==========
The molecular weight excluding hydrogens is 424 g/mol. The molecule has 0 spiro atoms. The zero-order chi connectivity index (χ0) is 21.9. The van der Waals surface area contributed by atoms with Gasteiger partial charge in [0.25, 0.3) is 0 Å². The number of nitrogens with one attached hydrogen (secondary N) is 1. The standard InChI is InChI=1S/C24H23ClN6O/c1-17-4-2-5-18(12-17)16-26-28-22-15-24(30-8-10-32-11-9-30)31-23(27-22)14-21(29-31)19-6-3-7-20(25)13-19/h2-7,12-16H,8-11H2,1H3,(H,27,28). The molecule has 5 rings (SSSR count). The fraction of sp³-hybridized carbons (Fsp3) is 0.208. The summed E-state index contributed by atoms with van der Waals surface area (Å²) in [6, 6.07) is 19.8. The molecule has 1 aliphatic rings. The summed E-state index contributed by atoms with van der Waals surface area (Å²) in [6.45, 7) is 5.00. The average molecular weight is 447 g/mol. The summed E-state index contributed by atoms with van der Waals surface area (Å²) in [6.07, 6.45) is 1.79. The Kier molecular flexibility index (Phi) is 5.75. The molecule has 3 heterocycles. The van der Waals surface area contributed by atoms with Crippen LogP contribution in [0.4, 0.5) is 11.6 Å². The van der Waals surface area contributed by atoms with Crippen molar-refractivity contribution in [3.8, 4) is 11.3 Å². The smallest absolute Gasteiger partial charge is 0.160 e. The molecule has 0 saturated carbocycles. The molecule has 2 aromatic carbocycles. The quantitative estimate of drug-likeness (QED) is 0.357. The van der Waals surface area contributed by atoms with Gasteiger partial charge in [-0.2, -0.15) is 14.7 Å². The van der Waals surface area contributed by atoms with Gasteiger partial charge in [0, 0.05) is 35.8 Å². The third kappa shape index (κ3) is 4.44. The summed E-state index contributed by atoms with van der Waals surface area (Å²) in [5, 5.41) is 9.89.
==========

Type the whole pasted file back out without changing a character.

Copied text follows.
The molecular weight excluding hydrogens is 424 g/mol. The molecule has 0 spiro atoms. The zero-order chi connectivity index (χ0) is 21.9. The van der Waals surface area contributed by atoms with Gasteiger partial charge in [0.25, 0.3) is 0 Å². The number of nitrogens with one attached hydrogen (secondary N) is 1. The standard InChI is InChI=1S/C24H23ClN6O/c1-17-4-2-5-18(12-17)16-26-28-22-15-24(30-8-10-32-11-9-30)31-23(27-22)14-21(29-31)19-6-3-7-20(25)13-19/h2-7,12-16H,8-11H2,1H3,(H,27,28). The molecule has 5 rings (SSSR count). The fraction of sp³-hybridized carbons (Fsp3) is 0.208. The summed E-state index contributed by atoms with van der Waals surface area (Å²) in [6, 6.07) is 19.8. The molecule has 1 aliphatic rings. The summed E-state index contributed by atoms with van der Waals surface area (Å²) in [6.45, 7) is 5.00. The average molecular weight is 447 g/mol. The summed E-state index contributed by atoms with van der Waals surface area (Å²) in [6.07, 6.45) is 1.79. The Kier molecular flexibility index (Phi) is 5.75. The molecule has 3 heterocycles. The van der Waals surface area contributed by atoms with Crippen LogP contribution in [0.4, 0.5) is 11.6 Å². The van der Waals surface area contributed by atoms with Crippen molar-refractivity contribution in [3.8, 4) is 11.3 Å². The smallest absolute Gasteiger partial charge is 0.160 e. The molecule has 0 saturated carbocycles. The molecule has 2 aromatic carbocycles. The quantitative estimate of drug-likeness (QED) is 0.357. The van der Waals surface area contributed by atoms with Gasteiger partial charge in [-0.2, -0.15) is 14.7 Å². The van der Waals surface area contributed by atoms with Gasteiger partial charge in [0, 0.05) is 35.8 Å². The third kappa shape index (κ3) is 4.44. The summed E-state index contributed by atoms with van der Waals surface area (Å²) in [5, 5.41) is 9.89.